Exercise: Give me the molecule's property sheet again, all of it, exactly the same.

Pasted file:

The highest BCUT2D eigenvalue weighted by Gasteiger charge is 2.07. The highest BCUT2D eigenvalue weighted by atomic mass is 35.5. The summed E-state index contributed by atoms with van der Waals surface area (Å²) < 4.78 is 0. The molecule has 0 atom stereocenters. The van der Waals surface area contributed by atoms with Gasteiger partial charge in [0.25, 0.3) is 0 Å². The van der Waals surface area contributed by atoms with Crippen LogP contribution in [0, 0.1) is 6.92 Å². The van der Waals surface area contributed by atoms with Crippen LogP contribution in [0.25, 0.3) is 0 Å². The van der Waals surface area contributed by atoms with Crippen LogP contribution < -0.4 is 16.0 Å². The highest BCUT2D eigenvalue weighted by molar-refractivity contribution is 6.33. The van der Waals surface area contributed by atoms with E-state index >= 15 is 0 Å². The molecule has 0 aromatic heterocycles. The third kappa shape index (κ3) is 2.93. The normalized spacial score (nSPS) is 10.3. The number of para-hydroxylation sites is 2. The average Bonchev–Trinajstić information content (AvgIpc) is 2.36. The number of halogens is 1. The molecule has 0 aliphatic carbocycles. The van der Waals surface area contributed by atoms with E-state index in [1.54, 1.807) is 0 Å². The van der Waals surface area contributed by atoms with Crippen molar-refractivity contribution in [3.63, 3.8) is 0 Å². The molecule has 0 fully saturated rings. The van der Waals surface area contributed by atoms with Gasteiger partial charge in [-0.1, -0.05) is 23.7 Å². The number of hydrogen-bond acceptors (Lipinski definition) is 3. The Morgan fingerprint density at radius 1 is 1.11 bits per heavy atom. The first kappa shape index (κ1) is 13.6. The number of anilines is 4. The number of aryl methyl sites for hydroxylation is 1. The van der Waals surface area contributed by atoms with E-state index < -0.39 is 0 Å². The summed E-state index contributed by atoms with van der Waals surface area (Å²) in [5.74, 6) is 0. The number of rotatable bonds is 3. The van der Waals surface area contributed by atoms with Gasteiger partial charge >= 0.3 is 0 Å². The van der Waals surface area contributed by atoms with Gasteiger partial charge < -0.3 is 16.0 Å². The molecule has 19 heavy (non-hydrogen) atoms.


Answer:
The highest BCUT2D eigenvalue weighted by Gasteiger charge is 2.07. The highest BCUT2D eigenvalue weighted by atomic mass is 35.5. The summed E-state index contributed by atoms with van der Waals surface area (Å²) < 4.78 is 0. The molecule has 0 atom stereocenters. The van der Waals surface area contributed by atoms with Gasteiger partial charge in [0.25, 0.3) is 0 Å². The van der Waals surface area contributed by atoms with Crippen LogP contribution in [0, 0.1) is 6.92 Å². The van der Waals surface area contributed by atoms with Crippen LogP contribution in [0.25, 0.3) is 0 Å². The van der Waals surface area contributed by atoms with Crippen LogP contribution < -0.4 is 16.0 Å². The highest BCUT2D eigenvalue weighted by molar-refractivity contribution is 6.33. The van der Waals surface area contributed by atoms with E-state index >= 15 is 0 Å². The molecule has 0 aromatic heterocycles. The third kappa shape index (κ3) is 2.93. The normalized spacial score (nSPS) is 10.3. The number of para-hydroxylation sites is 2. The average Bonchev–Trinajstić information content (AvgIpc) is 2.36. The number of halogens is 1. The molecule has 0 aliphatic carbocycles. The van der Waals surface area contributed by atoms with E-state index in [1.54, 1.807) is 0 Å². The van der Waals surface area contributed by atoms with Crippen molar-refractivity contribution in [3.63, 3.8) is 0 Å². The molecule has 0 fully saturated rings. The van der Waals surface area contributed by atoms with Gasteiger partial charge in [-0.1, -0.05) is 23.7 Å². The number of hydrogen-bond acceptors (Lipinski definition) is 3. The Morgan fingerprint density at radius 1 is 1.11 bits per heavy atom. The first kappa shape index (κ1) is 13.6. The number of anilines is 4. The number of aryl methyl sites for hydroxylation is 1. The van der Waals surface area contributed by atoms with E-state index < -0.39 is 0 Å². The summed E-state index contributed by atoms with van der Waals surface area (Å²) in [5.74, 6) is 0. The number of rotatable bonds is 3. The van der Waals surface area contributed by atoms with Gasteiger partial charge >= 0.3 is 0 Å². The van der Waals surface area contributed by atoms with Gasteiger partial charge < -0.3 is 16.0 Å². The molecule has 19 heavy (non-hydrogen) atoms.